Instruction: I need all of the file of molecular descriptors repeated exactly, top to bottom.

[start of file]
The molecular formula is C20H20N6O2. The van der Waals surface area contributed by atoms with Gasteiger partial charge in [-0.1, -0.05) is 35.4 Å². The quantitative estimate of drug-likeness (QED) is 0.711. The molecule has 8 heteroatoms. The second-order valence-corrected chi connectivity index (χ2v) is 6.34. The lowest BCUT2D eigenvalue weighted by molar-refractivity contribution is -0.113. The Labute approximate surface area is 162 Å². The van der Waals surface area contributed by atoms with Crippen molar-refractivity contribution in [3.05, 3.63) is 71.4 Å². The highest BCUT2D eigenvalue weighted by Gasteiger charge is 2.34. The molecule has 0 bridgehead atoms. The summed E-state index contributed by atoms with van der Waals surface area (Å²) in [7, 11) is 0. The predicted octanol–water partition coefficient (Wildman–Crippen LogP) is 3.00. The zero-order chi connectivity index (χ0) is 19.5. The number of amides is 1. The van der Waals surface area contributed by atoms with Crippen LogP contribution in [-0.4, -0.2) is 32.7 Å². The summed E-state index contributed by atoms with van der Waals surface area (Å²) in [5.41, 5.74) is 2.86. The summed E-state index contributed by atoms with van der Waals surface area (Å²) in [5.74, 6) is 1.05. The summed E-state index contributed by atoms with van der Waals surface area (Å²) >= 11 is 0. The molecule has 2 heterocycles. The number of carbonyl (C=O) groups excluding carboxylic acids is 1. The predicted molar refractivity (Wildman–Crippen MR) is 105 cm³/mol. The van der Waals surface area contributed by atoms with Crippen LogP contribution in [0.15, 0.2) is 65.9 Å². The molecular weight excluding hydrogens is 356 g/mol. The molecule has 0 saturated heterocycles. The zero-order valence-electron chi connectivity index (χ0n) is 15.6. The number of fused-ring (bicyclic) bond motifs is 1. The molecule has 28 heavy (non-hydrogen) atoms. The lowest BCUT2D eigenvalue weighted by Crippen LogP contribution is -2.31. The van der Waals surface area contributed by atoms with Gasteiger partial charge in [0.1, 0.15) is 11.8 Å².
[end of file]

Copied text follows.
The molecular formula is C20H20N6O2. The van der Waals surface area contributed by atoms with Gasteiger partial charge in [-0.1, -0.05) is 35.4 Å². The quantitative estimate of drug-likeness (QED) is 0.711. The molecule has 8 heteroatoms. The second-order valence-corrected chi connectivity index (χ2v) is 6.34. The lowest BCUT2D eigenvalue weighted by molar-refractivity contribution is -0.113. The Labute approximate surface area is 162 Å². The van der Waals surface area contributed by atoms with Crippen molar-refractivity contribution in [3.05, 3.63) is 71.4 Å². The highest BCUT2D eigenvalue weighted by Gasteiger charge is 2.34. The molecule has 0 bridgehead atoms. The summed E-state index contributed by atoms with van der Waals surface area (Å²) in [7, 11) is 0. The predicted octanol–water partition coefficient (Wildman–Crippen LogP) is 3.00. The zero-order chi connectivity index (χ0) is 19.5. The number of amides is 1. The van der Waals surface area contributed by atoms with Crippen LogP contribution in [-0.4, -0.2) is 32.7 Å². The summed E-state index contributed by atoms with van der Waals surface area (Å²) in [5.41, 5.74) is 2.86. The summed E-state index contributed by atoms with van der Waals surface area (Å²) in [5.74, 6) is 1.05. The summed E-state index contributed by atoms with van der Waals surface area (Å²) >= 11 is 0. The molecule has 2 heterocycles. The number of carbonyl (C=O) groups excluding carboxylic acids is 1. The predicted molar refractivity (Wildman–Crippen MR) is 105 cm³/mol. The van der Waals surface area contributed by atoms with Crippen LogP contribution in [0.15, 0.2) is 65.9 Å². The molecular weight excluding hydrogens is 356 g/mol. The molecule has 0 saturated heterocycles. The zero-order valence-electron chi connectivity index (χ0n) is 15.6. The number of fused-ring (bicyclic) bond motifs is 1. The molecule has 28 heavy (non-hydrogen) atoms. The lowest BCUT2D eigenvalue weighted by Crippen LogP contribution is -2.31. The van der Waals surface area contributed by atoms with Gasteiger partial charge in [0.1, 0.15) is 11.8 Å².